Florida State Senator Jim King Wants Black Labrador Valentine’s Ashes Buried With Him

Thanks to Cara, furmom to Darwin and Zeus, for barking in this article from the MiamiHerald.com. Senator wants pet in his casket Proposed legislation would...

Joy  |  Apr 11th 2007


Zeus.jpg

Thanks to Cara, furmom to Darwin and Zeus, for barking in this article from the MiamiHerald.com.

Senator wants pet in his casket
Proposed legislation would let pets be buried with owners, protect funeral homes from feuding families’ lawsuits and bar hospices from the burial business.
BY STEPHANIE GARRY

TALLAHASSEE — Sen. Jim King’s best friend, a black Labrador retriever named Valentine, was there when he first campaigned for office and there through the deaths of his parents.

So King wants her there when he dies, her ashes ensconced alongside him in his casket.

But in most of Florida’s licensed cemeteries, that’s not allowed — and King wants it changed. As families disperse and traditions evolve, funeral directors say they’re facing a host of new hang-ups, and lawmakers are working this session to adapt funeral industry regulations to the changing times.

Allowing cremated pets to be buried with their owners is just one possibility lawmakers are pondering in the industry called “death care.”

Valentine ”was probably one of the most loving, incredible breathing things that I’ve ever known,” said King, a Jacksonville Republican, adding he’s had many dogs since she died nine years ago. “None captured my spirit and my soul like she did.”

Legislation before the House and Senate would also give more protection to funeral homes from estranged family members who sue over a loved one’s cremation.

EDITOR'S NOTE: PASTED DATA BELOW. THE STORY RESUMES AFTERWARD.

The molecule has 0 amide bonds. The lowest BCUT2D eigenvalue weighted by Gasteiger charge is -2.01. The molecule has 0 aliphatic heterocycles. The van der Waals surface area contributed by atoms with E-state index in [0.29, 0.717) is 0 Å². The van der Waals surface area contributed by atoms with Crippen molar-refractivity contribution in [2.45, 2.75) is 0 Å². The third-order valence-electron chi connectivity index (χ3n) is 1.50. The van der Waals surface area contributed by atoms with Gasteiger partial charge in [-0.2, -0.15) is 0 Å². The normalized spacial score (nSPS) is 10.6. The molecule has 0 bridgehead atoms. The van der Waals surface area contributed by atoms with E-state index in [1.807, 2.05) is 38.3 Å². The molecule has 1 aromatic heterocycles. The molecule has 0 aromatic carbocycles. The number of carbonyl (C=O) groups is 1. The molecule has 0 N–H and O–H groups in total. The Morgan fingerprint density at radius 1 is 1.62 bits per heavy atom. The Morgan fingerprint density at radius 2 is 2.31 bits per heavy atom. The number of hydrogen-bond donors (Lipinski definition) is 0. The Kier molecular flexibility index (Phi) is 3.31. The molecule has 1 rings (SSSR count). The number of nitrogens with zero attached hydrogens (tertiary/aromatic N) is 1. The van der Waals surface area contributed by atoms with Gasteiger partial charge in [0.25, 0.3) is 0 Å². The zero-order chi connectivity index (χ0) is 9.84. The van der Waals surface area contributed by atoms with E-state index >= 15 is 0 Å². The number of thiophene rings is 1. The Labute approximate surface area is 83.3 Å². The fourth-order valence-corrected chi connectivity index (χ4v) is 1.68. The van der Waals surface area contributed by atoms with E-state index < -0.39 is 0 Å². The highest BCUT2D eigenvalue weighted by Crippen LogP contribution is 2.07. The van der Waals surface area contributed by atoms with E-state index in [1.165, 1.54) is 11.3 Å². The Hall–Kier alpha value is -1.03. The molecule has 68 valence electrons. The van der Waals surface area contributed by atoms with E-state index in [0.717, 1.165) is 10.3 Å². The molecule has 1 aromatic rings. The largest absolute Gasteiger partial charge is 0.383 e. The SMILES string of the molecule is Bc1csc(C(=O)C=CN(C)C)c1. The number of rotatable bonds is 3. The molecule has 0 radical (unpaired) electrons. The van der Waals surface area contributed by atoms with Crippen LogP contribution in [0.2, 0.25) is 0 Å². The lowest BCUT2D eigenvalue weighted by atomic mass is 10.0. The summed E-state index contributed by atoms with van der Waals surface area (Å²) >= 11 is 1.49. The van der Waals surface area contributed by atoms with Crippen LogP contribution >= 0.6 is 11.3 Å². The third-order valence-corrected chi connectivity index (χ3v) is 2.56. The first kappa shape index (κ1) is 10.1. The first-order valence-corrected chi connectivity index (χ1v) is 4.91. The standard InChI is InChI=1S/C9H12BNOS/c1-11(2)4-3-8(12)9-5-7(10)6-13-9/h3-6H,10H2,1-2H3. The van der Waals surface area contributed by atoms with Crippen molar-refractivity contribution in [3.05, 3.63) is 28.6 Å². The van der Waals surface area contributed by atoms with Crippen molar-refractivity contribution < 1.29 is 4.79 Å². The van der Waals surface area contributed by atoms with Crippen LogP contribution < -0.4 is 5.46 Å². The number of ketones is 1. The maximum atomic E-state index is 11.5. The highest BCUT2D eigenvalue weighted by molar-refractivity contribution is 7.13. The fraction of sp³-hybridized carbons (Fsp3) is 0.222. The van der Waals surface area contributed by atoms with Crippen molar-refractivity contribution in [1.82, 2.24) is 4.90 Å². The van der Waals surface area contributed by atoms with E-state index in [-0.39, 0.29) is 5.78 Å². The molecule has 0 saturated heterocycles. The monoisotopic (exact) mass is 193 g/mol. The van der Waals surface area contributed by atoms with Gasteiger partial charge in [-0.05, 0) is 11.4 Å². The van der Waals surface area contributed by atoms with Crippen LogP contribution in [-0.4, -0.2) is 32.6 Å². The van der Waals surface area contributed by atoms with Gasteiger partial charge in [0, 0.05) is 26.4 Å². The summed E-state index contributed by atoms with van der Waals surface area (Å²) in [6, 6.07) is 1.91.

And another provision would make it illegal for hospices to enter the funeral business, a combination the bill sponsor called a “gross conflict of interest.”

Notions about death and its memorialization are changing, said Jan Scheff, executive director of the Independent Funeral Directors of Florida. More people, especially baby boomers, are throwing out tradition and demanding individualized services.

One aspect of that trend is allowing more room for pets in the afterlife.

Many licensed cemeteries have bylaws that forbid human and animal co-burials out of a traditional reverence for human remains. To satisfy the increasing demand for pet accompaniment, some of these cemeteries have carved out separate plots for the burial of pets, said Ross McVoy, a lobbyist for the Funeral & Cemetery Alliance of Florida. But, he pointed out, `It’s not the same as being together for eternity.”

At a Senate committee meeting Monday, King proposed an amendment to allow cemeteries to bury urns containing pets’ ashes along with their owners.

”It’s become kind of the Fido and Felix amendment,” King said.

It passed without objection, though McVoy said some families who already have loved ones buried may protest a break of the no-pets promise.

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